First, Christ Jesus surrounds or embraces the believer, in His own life second, He separates the believer in Himself from all hostile influences third, He protects him in Himself from all perils and foes of his life fourth, He provides and supplies in Himself all that is needful.

We shall see a further evidence of the vital importance of the phrase, in Christ, in the fact that these two words unlock and interpret every separate book in the New Testament. Here is God's own key, whereby we may open all the various doors and enter all the glorious rooms in this Palace Beautiful, and explore all the apartments in the house of the heavenly Interpreter, from Matthew to the Apocalypse, where the door is opened into heaven. Each of the four gospel narratives, the book of the Acts, all of the epistles of Paul and Peter, James and John, and Jude, with the mysterious Revelation of Jesus Christ, show us some new relation sustained by Christ Jesus to the believer, some new aspect of Christ as his sphere of being, some new benefit or blessing enjoyed by him who is thus in Christ Jesus.

To demonstrate and illustrate this is the aim of this study of the New Testament. And, for brevity's sake, it may be well to confine our examination to the epistles of Paul, from Romans to Thessalonians, which will be seen to bear to each other, and to the phrase we are studying, a unique and complete relation. We shall trace this phrase in every one of these epistles, and find it sometimes recurring with marked frequency and variety, generally very close to the very beginning of each epistle and usually we shall find also that the first occurrence of the phrase, in each epistle, determines its particular relation to that particular book, thus giving us a key to the special phase of the general subject presented in that epistle. The more we study the phrase and the various instances and peculiar varieties of such recurrence, the more shall we be convinced of its vital importance to all practical holy living.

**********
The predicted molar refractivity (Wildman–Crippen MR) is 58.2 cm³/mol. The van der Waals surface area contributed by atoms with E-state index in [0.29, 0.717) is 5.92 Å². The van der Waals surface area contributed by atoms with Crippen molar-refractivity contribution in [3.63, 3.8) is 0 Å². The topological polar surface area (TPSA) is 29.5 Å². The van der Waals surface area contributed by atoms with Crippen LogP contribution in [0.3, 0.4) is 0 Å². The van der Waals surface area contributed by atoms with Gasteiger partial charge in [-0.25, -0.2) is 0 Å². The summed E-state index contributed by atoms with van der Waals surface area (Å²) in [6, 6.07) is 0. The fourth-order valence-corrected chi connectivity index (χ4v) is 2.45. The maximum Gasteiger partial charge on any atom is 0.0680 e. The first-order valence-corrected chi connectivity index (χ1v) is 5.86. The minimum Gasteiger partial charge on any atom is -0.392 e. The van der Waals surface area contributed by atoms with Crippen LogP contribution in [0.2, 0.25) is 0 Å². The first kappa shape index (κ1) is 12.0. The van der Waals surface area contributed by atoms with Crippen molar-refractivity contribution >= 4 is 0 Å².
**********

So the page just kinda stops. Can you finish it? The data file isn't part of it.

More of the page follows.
In tracing the uses and bearings of this significant phrase, it will serve the purpose we have in view to regard the epistles to each of the various churches as one, even when there are two. This will give us seven instances of the application of the phrase, which will be found to be similar in the two Epistles to the Corinthians and the two addressed to the Thessalonians. We may for our purpose, therefore, regard both epistles in each of these cases as parts of one and we shall, therefore, have before us this simple study: to examine the particular application of this expression, in Christ, or in Christ Jesus, as used by Paul in writing to the Romans, the Corinthians, the Galatians, the Ephesians, the Philippians, the Colossians, and the Thessalonians." ―A. T. Pierson

Walkabout: Brooklyn and the Fight for Freedom

Brooklyn was home to one of the largest concentrations of anti-slavery activists in the entire United States. Decades before the Civil War, Brooklynites not only fought the good fight against slavery, but they were the leaders in many of the metropolitan area’s many organizations and causes. This was both ironic and just, as Kings County had also been home to the largest number of slaveholding citizens in the North. New York State was the last of the Northern states to abolish slavery, in 1827, long after most of the rest of the North had abandoned the institution.

Slavery just didn’t sit well with the industrialized North, and made little sense, economically or morally. But New York City? Well, that was a different story. It wasn’t that slaves were needed in the city itself, or that state, for that matter. It was, as it always is in New York, about money. Many of the city’s wealthiest and most powerful financiers, merchants, commodities traders and shipping magnates made a ton of money from slavery. They were the bankers to the plantations, the markets for the cotton, tobacco and other crops, and they shipped the goods from Southern ports to destinations in New York, Brooklyn and all over the world. If slavery ended, so did their massive profits and their way of life. It wasn’t personal, it was business.

In the decades after the Revolutionary War, the anti-slavery movement gained ground in New York City and Brooklyn. Many different abolitionist societies were formed, and some of them counted as members some of the most influential men and women in both cities. But in the massive disconnect that the institution of slavery produced, some of these men belonged to the Abolitionist societies while still having slaves, and others joined while still supporting their plantation and slave-owning clients in the South. Some of them had the grace to see the dichotomy, others did not.